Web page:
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The Iredell Lecture in Law and History 2017. LU

Cavendish Lecture Theatre, Faraday Building, Lancaster University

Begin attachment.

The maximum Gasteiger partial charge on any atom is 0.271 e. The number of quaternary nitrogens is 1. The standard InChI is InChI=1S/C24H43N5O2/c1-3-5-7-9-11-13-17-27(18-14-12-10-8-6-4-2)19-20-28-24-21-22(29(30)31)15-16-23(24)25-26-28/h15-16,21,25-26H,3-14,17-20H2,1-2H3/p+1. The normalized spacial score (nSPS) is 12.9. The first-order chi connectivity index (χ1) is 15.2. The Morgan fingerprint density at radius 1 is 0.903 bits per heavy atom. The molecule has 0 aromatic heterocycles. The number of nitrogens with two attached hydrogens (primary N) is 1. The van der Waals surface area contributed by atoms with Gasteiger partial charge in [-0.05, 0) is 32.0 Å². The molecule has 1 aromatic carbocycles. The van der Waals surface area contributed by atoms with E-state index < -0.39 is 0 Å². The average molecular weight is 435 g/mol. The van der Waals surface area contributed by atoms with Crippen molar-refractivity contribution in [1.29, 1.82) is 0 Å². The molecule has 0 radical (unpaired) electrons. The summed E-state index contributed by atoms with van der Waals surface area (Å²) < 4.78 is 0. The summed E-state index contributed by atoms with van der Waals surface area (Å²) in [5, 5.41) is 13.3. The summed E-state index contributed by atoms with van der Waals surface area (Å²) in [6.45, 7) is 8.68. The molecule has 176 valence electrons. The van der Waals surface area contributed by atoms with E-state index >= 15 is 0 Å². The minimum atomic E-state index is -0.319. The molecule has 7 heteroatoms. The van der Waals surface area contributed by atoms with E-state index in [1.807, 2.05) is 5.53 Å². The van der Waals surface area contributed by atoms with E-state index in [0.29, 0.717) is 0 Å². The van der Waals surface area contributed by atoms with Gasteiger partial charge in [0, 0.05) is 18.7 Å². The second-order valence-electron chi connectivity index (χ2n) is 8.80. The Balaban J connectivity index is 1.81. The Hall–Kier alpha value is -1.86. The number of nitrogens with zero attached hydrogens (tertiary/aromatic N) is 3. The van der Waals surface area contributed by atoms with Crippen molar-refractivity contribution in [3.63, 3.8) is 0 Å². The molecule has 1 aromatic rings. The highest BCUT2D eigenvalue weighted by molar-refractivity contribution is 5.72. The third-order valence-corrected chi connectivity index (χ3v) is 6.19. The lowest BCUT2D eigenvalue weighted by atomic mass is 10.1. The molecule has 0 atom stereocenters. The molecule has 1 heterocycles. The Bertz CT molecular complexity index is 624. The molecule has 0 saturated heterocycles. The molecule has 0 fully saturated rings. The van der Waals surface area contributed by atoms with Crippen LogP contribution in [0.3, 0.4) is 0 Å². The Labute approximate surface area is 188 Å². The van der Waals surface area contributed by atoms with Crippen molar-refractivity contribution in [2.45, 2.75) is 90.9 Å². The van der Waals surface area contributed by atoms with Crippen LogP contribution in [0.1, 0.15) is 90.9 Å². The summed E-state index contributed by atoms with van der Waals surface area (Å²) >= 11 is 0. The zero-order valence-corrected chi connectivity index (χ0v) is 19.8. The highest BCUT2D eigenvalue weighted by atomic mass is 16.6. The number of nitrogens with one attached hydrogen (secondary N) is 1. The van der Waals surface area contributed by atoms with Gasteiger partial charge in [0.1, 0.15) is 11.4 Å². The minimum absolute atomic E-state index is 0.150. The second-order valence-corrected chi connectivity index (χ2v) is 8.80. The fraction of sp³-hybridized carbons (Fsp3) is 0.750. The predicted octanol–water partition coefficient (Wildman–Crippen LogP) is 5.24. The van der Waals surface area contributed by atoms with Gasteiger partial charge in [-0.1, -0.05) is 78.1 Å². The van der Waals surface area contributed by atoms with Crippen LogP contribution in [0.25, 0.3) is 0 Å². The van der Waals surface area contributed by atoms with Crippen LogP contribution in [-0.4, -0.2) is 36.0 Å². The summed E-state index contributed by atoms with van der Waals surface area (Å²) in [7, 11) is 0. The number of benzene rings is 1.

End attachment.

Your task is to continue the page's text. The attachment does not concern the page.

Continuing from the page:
Tuesday 21 March 2017 The efficacy of international criminal tribunals as recorders of history from Nuremberg to The Hague Dr Guenael Mettraux, Professor of International Criminal Law and Procedure, University of Amsterdam 6pm. Cavendish Lecture Theatre, Faraday Building, Lancaster University Wine Reception from 5pm The moral authority of the judgements of the Nuremberg Tribunal entailed on its successors the belief that, thanks to their impartiality and high standards of proof, international tribunals are uniquely qualified to write an objective account of instances of mass atrocities. Courtrooms have become battlegrounds in which nations, victims’ communities, defendants and the international community converge in order to influence the judicial narrative. But how well-suited is the judicial process to establishing historical truths? Drawing on his experience as a practitioner of international criminal law and as a scholar, Professor Mettraux investigates these difficult questions and offers insights into the role of history in the life of international criminal justice – and of international criminal justice in the writing of history. Free Tickets available through Eventbrite